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Reading this, I can intuitively understand that fractures propagate along the path of least resistance, creating "width in a direction that requires the least force". However, it is less intuitive (to me, at least) that "a fracture will propagate parallel to the greatest principal stress and perpendicular to the plane of the least principle stress". In my mind, I visualize a rock between the two plates of a press. I can see the forces balancing until a critical force is applied. At this point, how do I visualize the stresses? Do I have to analyze the stresses at a molecular level or is macroscopic description sufficient?

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"At this point, how do I visualize the stresses? Do I have to analyze the stresses at a molecular level or is macroscopic description sufficient?" What do you have in mind? Are you making experiment, or it is just a theoretical figure of language? Second question is what fracture do you have in mind? There are different sorts: brittle, viscous, fatigue and they all are different. –  Alexei Boulbitch Oct 15 '12 at 14:16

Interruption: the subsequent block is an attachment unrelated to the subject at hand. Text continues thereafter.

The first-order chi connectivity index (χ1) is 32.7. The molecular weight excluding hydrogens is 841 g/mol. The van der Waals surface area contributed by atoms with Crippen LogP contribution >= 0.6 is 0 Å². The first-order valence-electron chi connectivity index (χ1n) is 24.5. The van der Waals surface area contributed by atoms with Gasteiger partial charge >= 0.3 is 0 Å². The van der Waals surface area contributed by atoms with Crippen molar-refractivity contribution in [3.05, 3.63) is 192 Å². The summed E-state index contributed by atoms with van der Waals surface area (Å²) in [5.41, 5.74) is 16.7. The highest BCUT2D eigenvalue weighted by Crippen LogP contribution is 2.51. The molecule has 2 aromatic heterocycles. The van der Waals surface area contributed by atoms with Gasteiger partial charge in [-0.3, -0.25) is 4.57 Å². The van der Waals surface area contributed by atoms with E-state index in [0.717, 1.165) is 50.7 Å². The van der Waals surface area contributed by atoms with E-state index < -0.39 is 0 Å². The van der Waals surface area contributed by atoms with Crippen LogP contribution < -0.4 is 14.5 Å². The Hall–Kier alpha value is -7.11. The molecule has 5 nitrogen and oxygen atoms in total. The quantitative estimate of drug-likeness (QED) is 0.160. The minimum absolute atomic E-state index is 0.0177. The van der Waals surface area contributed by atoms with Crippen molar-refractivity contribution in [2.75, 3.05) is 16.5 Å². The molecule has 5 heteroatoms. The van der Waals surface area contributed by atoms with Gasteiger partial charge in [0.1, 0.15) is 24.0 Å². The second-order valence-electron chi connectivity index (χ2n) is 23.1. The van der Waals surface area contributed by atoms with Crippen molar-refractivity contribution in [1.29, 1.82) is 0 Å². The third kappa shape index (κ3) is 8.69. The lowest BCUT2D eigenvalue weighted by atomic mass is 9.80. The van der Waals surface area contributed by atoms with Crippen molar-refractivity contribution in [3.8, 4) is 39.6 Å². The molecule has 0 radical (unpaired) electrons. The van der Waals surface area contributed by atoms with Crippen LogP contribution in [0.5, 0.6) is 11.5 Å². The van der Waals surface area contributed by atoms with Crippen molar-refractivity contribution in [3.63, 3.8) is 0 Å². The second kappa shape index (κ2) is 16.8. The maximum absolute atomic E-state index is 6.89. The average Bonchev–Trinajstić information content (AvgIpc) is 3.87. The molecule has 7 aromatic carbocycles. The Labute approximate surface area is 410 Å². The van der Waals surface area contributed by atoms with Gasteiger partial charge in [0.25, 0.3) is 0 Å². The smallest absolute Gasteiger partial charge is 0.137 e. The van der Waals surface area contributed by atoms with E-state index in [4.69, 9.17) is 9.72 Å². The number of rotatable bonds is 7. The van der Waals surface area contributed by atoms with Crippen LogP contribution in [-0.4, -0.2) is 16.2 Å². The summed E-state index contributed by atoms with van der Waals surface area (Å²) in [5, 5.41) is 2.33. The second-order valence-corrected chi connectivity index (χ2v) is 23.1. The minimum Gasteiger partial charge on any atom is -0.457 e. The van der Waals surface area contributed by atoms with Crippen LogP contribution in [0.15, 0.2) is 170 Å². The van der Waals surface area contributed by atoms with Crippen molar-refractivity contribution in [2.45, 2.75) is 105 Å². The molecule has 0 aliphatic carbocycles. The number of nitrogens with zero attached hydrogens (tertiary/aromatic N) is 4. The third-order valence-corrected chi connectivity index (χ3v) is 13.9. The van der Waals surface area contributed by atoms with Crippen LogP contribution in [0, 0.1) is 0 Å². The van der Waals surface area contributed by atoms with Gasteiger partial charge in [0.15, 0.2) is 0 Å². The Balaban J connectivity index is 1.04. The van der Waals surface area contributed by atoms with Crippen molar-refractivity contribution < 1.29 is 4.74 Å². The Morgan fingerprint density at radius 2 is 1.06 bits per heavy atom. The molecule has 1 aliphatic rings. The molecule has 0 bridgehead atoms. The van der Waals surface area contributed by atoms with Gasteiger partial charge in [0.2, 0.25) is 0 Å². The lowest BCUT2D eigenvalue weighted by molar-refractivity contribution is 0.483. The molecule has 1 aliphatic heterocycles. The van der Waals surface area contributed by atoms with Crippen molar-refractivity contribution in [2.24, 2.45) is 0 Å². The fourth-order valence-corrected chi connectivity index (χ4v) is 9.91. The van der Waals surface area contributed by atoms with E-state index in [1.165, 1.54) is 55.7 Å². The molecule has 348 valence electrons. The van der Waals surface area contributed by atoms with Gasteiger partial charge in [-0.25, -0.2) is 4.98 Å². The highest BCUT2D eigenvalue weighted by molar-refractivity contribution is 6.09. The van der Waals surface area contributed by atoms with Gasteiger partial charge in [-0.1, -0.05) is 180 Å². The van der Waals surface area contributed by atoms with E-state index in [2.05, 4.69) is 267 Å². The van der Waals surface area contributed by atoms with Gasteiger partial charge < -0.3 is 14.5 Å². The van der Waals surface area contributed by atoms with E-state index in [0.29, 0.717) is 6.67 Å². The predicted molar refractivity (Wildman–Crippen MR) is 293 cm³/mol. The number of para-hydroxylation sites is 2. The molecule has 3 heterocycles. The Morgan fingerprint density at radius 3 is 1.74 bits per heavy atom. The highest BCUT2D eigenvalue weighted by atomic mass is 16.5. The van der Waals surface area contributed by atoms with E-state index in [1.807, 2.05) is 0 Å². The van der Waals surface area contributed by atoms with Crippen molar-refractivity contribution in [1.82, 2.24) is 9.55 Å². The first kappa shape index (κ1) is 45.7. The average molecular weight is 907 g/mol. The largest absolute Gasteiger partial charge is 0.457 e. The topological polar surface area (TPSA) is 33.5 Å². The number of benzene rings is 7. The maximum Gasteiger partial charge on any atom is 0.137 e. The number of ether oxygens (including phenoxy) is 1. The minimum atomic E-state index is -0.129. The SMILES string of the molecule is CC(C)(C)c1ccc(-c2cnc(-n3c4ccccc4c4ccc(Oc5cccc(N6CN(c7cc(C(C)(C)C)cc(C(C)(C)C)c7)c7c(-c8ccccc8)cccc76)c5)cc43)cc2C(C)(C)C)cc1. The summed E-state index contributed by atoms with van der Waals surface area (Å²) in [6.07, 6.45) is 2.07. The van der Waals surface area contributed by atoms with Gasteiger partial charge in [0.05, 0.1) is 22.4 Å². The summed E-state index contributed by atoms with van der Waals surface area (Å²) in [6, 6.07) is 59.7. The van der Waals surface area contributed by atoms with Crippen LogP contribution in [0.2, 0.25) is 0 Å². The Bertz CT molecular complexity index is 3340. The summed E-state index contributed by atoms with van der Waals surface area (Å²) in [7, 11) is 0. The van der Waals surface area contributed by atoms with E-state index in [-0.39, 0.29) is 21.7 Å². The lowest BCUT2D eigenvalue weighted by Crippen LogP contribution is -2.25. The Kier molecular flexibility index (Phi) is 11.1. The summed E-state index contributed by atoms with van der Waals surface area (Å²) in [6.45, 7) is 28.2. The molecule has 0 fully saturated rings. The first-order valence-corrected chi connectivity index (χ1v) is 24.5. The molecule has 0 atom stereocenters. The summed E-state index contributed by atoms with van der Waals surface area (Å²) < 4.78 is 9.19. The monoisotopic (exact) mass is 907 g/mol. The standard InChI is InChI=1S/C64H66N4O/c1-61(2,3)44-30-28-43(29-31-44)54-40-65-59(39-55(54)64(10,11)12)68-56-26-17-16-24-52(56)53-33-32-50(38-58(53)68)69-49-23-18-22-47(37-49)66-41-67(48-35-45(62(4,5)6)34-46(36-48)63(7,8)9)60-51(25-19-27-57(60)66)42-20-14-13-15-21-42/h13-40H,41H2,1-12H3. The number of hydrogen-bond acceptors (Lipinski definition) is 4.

@AlexeiBoulbitch: You have brought up good points. I'm actually working on multiscale simulation, so either (or both) microscopic and macroscopic would be nice. Also, I was looking for information specifically about brittle fractures. –  Paul Nov 19 '12 at 2:39

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